A Dictionary of Greek and Roman biography and mythology (ed. William Smith), (search)
Capitoli'nus, Qui'nctius 6. T. Quinctius Cincinnatus CAPITOLINUS, consular tribune in B. C. 368. [CINCINNATUS.] 7. T. QUINCTIUS PENNUS CAPITOLINUS CRISPINUS, T. F., was appointed dictator in B. C. 361, to conduct the war against the Gauls, as Livy thinks, who is supported by the triumphal fasti, which ascribe to him a triumph in this year over the Gauls. In the year following he was magister equitum to the dictator, Q. Servilius Ahala, who likewise fought against the Gauls. In B. C. 354 he was consul with M. Fabius Ambustus, and in that year the Tiburtines and Tarquinienses were subdued. In B. C. 351, he was appointed consula sesecond time, and received the conduct of the war against the Faliscans as his province, but no battle was fought, as the Romans confined themselves to ravaging the country. (Liv. 7.9, 11, 18, 22.)
Cassander (*Ka/ssandros). 1. King of Macedonia, and son of Antipater, was 35 years old before his father's death, if we may trust an incidental notice to that effect in Athenaeus, and must, therefore, have been born in or before B. C. 354. (Athen. 1.18a.; Droysen, Gesch. der Nachfolger Alexanders, p. 256.) His first appearance in history is on the occasion of his being sent from Macedonia to Alexander, then in Babylon, to defend his father against his accusers : here, according to Plutarch (Plut. Alex. 74), Cassander was so struck by the sight, to him new, of the Persian ceremonial of prostration, that he could not restrain his laughter, and the king, incensed at his rudeness, is said to have seized him by the hair and dashed his head against the wall. Allowing for some exaggeration in this story, it is certain that he met with some treatment from Alexander which left on his mind an indelible impression of terror and hatred,--a feeling which perhaps nearly as much as ambition urged
id. p. 540, &c.) Meidias found means to prevent any decision being given for a period of eight years, and at length, in B. C. 354, he had an opportunity to take revenge upon Demosthenes, who had in that year voluntarily undertaken the choregia. Meidrates. The general esteem which Demosthenes enjoyed as early as that time is sufficiently attested by the fact, that in B. C. 354, in spite of all the intrigues of Meidias, he was confirmed in the dignity of *Bouleuth/s, to which he had been elected p. 552). The active part he took in public affairs is further attested by the orations which belong to this period: in B. C. 354 he spoke against the projected expedition to Euboea, though without success, and he himself afterwards joined in it und. ad Leptin. p. 124; Schaefer, Apparat. Crit. i. p. 686. 13. *Peri\ *Summoriw=n *Peri\ *Summoriw=n, was delivered in B. C. 354. See Amersfoordt, Introduct. in Orat. de Symmor. Lugdun. Bat. 1821, reprinted in Schaefer's Appar. Crit. vol. i.; Parre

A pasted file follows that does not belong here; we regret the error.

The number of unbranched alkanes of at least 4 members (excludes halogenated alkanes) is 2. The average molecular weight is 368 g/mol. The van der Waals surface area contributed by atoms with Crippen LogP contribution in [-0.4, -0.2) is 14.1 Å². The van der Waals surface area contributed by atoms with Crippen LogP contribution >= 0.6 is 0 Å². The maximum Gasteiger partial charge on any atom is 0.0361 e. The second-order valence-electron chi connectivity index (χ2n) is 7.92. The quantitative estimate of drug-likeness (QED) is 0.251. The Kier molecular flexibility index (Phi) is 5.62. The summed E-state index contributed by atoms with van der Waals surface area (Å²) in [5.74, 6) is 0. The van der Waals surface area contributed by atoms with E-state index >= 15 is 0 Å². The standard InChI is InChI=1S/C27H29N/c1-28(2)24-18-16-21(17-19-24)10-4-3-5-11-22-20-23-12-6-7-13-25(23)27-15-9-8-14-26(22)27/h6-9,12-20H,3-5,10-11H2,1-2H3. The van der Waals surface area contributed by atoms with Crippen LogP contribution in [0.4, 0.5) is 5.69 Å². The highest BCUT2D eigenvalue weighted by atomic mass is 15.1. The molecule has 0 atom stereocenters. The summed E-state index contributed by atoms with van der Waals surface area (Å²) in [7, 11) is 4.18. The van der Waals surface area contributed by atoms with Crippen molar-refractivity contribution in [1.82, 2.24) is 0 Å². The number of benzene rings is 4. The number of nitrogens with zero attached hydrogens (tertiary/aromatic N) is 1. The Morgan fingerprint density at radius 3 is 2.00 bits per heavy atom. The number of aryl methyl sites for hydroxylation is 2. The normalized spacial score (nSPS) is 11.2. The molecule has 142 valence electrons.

A Dictionary of Greek and Roman biography and mythology (ed. William Smith), Diodo'rus of SINOPE (search)
Diodo'rus of SINOPE (*Dio/dwros), of SINOPE, an Athenian comic poet of the middle comedy, is mentioned in an inscription (Böckh, i. p. 354), which fixes his date at the archonship of Diotimus (B. C. 354-353), when he exhibited two plays, entitled *Nekro/s and *Maino/menos, Aristomachus being his actor. Suidas (s. v.) quotes Athenaeus as mentioning his *Au)lhtri/s in the tenth book of the Deipnosophistae, and *)Epi/klhros and *Panhguristai/ in the twelfth book. The actual quotations made in our copies of Athenaeus are from the *Au)lhtri/s (x. p. 431c.) and a long passage from the *)Epi/klhros (vi. pp. 235, e., 239, b., not xii.), but of the *Panhguristai/ there is no mention in Athenaeus. A play under that title is ascribed to Baton or to PLATO. There is another fragment from Diodorus in Stobaeus. (Serm. 72.1.) In another passage of Stobaeus (Serm. 125.8) the common reading, *Dionu/sios, should be retained. (Meineke, Frag. Com. Graec. i. pp. 418, 419, iii. pp. 543-546.) [P
wed upon the latter once more the sole command by sea. Yet the reconciliation was fir from sincere: Heracleides, if we may believe the accounts of his enemies, withdrew, with the fleet under his command, to Messana, and even entered into negotiations with Dionysius: but he was again induced to submit to Dion, who (contrary, it is said, to the advice of all his friends) spared his life, and restored him to favour. But when the departure of Apollocrates had left Dion sole master of Syracase (B. C. 354), he no longer hesitated to remove his rival, whom he justly regarded as the chief obstaele to his ambitios designs; designs; and under pretence that Heraelei des was again intriguing against him, he caused him to be put to death in his own house by a band of armed men. But the popularity of Heracleides was so great, and the grief and indignation of the Syracusans, on learning his death, broke forth with so much violence, that Dion was compelled to honour him with a splendid funeral, and t